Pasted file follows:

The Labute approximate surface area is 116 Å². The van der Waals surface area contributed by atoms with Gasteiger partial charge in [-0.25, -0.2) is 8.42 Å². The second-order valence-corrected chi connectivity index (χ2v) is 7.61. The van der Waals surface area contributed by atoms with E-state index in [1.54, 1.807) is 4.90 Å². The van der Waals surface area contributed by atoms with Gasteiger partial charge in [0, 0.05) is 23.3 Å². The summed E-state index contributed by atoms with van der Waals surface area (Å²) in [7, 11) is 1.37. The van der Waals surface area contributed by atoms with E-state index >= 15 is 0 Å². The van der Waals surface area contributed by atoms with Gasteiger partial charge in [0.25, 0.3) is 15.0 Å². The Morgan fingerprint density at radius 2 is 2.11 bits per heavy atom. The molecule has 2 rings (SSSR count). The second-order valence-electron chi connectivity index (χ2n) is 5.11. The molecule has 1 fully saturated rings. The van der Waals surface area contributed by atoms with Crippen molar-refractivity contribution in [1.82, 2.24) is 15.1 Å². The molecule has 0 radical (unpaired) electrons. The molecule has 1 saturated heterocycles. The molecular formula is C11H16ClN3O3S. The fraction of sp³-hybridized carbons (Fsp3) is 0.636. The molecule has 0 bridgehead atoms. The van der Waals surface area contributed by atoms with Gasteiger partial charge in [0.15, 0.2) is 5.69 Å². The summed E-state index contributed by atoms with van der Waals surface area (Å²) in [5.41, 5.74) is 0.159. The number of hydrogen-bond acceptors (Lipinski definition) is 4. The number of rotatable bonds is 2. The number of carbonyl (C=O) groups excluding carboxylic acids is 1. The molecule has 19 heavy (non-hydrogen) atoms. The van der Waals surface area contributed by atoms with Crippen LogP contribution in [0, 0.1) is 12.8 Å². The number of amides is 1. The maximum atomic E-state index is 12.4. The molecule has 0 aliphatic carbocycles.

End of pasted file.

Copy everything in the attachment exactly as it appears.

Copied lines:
The Labute approximate surface area is 116 Å². The van der Waals surface area contributed by atoms with Gasteiger partial charge in [-0.25, -0.2) is 8.42 Å². The second-order valence-corrected chi connectivity index (χ2v) is 7.61. The van der Waals surface area contributed by atoms with E-state index in [1.54, 1.807) is 4.90 Å². The van der Waals surface area contributed by atoms with Gasteiger partial charge in [0, 0.05) is 23.3 Å². The summed E-state index contributed by atoms with van der Waals surface area (Å²) in [7, 11) is 1.37. The van der Waals surface area contributed by atoms with E-state index >= 15 is 0 Å². The van der Waals surface area contributed by atoms with Gasteiger partial charge in [0.25, 0.3) is 15.0 Å². The Morgan fingerprint density at radius 2 is 2.11 bits per heavy atom. The molecule has 2 rings (SSSR count). The second-order valence-electron chi connectivity index (χ2n) is 5.11. The molecule has 1 fully saturated rings. The van der Waals surface area contributed by atoms with Crippen molar-refractivity contribution in [1.82, 2.24) is 15.1 Å². The molecule has 0 radical (unpaired) electrons. The molecule has 1 saturated heterocycles. The molecular formula is C11H16ClN3O3S. The fraction of sp³-hybridized carbons (Fsp3) is 0.636. The molecule has 0 bridgehead atoms. The van der Waals surface area contributed by atoms with Gasteiger partial charge in [0.15, 0.2) is 5.69 Å². The summed E-state index contributed by atoms with van der Waals surface area (Å²) in [5.41, 5.74) is 0.159. The number of hydrogen-bond acceptors (Lipinski definition) is 4. The number of rotatable bonds is 2. The number of carbonyl (C=O) groups excluding carboxylic acids is 1. The molecule has 19 heavy (non-hydrogen) atoms. The van der Waals surface area contributed by atoms with Crippen LogP contribution in [0, 0.1) is 12.8 Å². The number of amides is 1. The maximum atomic E-state index is 12.4. The molecule has 0 aliphatic carbocycles.